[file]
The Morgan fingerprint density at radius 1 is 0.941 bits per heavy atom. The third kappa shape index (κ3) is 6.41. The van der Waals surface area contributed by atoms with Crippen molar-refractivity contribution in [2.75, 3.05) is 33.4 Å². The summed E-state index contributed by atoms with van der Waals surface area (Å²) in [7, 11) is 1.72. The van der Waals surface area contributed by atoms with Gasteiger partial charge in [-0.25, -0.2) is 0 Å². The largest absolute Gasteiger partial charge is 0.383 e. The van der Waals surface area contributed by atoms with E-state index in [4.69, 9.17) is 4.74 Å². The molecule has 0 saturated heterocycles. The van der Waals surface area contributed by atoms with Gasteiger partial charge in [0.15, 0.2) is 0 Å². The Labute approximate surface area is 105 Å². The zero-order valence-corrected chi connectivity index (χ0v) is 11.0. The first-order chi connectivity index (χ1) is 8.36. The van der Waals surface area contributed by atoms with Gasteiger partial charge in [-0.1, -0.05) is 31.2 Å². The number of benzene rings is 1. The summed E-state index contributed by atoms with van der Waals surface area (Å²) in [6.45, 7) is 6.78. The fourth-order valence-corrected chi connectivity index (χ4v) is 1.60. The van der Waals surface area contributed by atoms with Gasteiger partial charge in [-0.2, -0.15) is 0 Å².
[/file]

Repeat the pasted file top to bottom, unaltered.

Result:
The Morgan fingerprint density at radius 1 is 0.941 bits per heavy atom. The third kappa shape index (κ3) is 6.41. The van der Waals surface area contributed by atoms with Crippen molar-refractivity contribution in [2.75, 3.05) is 33.4 Å². The summed E-state index contributed by atoms with van der Waals surface area (Å²) in [7, 11) is 1.72. The van der Waals surface area contributed by atoms with Gasteiger partial charge in [-0.25, -0.2) is 0 Å². The largest absolute Gasteiger partial charge is 0.383 e. The van der Waals surface area contributed by atoms with E-state index in [4.69, 9.17) is 4.74 Å². The molecule has 0 saturated heterocycles. The van der Waals surface area contributed by atoms with Gasteiger partial charge in [0.15, 0.2) is 0 Å². The Labute approximate surface area is 105 Å². The zero-order valence-corrected chi connectivity index (χ0v) is 11.0. The first-order chi connectivity index (χ1) is 8.36. The van der Waals surface area contributed by atoms with Gasteiger partial charge in [-0.1, -0.05) is 31.2 Å². The number of benzene rings is 1. The summed E-state index contributed by atoms with van der Waals surface area (Å²) in [6.45, 7) is 6.78. The fourth-order valence-corrected chi connectivity index (χ4v) is 1.60. The van der Waals surface area contributed by atoms with Gasteiger partial charge in [-0.2, -0.15) is 0 Å².